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Heathland gardening

I am lucky to have a garden directly on the edge of Yateley Common in North East Hampshire. It is fine sandy(dusty) Acid soil, Bagshot sands, Two Oak trees overhang the garden, on SSSI country park so cannot cut down not that I want to( I have had Great Crested Newts, newts, frogs toads and grass snakes in the garden. Birds on the common include the Dartford Warbler and the Studded Blue butterfly is a common sight) . Direct sun is at best is only available from about 8am to 2:30pm.
I cannot keep most plants alive, what plants I manage to get to grow do not develop outside of the root ball and perennials do not survive a year. Plug plants are a disaster. Any plants that survive are stunted.
I make my own compost which I have used for potting, this hasn't been as successful as I would like. I have, this year, tried lime, top soil and potting compost to no avail. I have two roses that manage to survive. Even Lavender  struggles. The usual acid loving plants struggle. I have two Hydrangeas in pots that have not developed beyond one foot. This year I tried Chrysanthemums and Dahlias, always the optimist, and not one has flowered yet despite having buds.
I need to change the soil structure but the common always seems to win......
To cap it all most of my neighbours have given up and laid artificial grass.
Has anyone any advice as it appears to be very thin on the ground.


  • Whatever you put on the garden, the common will win, simply as a matter of ratio. (You against It!)
    The only way to have a garden is to work with it and grow plants that enjoy those conditions. You can partly modify the soil by adding lots and lots of organic matter, lorry loads of well rotted manure, which will improve its water retaining properties somewhat, and lime may raise the pH a little.
    But really you need to regard it as a challenge, like Derek Jarman's garden at Dungeness, and find things that will make it more interesting.
    Alpines may be a good place to start, as many grow in acid soil on mountains where it can be hot and dry.  Research heathland plants and look for cultivated relatives or those that come from further afield, but would happily grow for you.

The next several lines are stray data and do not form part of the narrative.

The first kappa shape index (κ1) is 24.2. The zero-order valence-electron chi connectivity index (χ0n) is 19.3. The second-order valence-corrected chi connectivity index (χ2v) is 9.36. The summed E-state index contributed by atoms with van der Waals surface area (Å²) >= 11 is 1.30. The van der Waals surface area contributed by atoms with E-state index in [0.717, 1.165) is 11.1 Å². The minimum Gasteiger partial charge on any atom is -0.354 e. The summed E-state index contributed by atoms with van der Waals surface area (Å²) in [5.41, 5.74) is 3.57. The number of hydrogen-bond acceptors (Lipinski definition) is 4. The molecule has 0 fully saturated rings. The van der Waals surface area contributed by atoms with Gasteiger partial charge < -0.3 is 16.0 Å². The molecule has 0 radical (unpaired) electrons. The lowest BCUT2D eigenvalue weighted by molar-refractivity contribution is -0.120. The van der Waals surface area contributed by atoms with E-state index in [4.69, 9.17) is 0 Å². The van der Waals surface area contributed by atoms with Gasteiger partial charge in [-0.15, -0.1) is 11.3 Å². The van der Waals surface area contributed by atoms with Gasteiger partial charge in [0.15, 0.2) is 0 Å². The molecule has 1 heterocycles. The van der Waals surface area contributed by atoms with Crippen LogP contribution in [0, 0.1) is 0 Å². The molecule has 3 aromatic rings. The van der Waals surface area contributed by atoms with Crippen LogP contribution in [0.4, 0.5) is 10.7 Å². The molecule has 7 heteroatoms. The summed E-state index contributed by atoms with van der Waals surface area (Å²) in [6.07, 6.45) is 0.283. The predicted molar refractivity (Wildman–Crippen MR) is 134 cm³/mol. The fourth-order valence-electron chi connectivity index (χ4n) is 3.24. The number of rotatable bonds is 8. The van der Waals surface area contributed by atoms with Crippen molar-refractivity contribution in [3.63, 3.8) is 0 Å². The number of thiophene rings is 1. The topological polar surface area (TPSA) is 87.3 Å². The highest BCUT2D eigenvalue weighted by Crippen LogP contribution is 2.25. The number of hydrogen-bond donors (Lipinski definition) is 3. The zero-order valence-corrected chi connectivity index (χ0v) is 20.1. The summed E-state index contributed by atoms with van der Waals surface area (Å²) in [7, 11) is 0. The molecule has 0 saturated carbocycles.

A different option might be to create a patch of bog garden, with a butyl liner,  as there are many plants that enjoy moist acid soil (which is what I have a lot of!) and it would encourage more of your fantastic wildlife.
    And if you really want to grow dahlias or chrysanths, then create a raised bed with bought in soil dedicated to them and just enjoy the contrast :)
  • FairygirlFairygirl west central ScotlandPosts: 47,289
    Raised beds. You can line them, fill with a suitable soil/manure/compost mix, and place them accordingly. Group several together at varying heights and sizes, or place them along a boundary - whatever suits your needs. 
    I have some built along a boundary fence, as well as some individual ones. I don't have the issues you have, but it means I could grow all sorts of different plants with different needs if is so  wished.  People with acid soil can grow alkaline lovers, and vice versa. You can line the bottoms as well if you have free draining soil and low rainfall, so that they retain moisture for longer.  :)
    It's a place where beautiful isn't enough of a word....

  • JennyJJennyJ DoncasterPosts: 7,059
    That sounds like a difficult soil (mine is pretty sandy and slightly acid, that's bad enough and it seems to eat up compost for breakfast).

    Bagged multipurpose compost doesn't have enough "oomph" to do much in terms of soil improvement - for that you need lots of farmyard manure or homemade compost.  You don't say what size your garden is, but to do a significant area we're talking truckloads not bags dug in, then probably a mulch every year to keep it topped up.  Maybe you could try improving just one part of a bed/border, or build a raised bed and fill it with bought-in topsoil and compost/manure.

    Even with improvement it'll always be free-draining so it's best to stick to plants that like those conditions. The usual acid-loving plants like moist peaty/leafmouldy acid soil, not the dry sandy kind, so as you've found they don't tend to do well if it's very well drained.

    The alternative would be to choose the kind of plants that naturally do well in your area (or cultivated versions of them)
  • I already have a a walled section that I filled with fresh compost but the common has grabbed that. I have violets galore that I cannot get rid of. My erysimus isnt complaining but that is about all. My peony always looks fragile.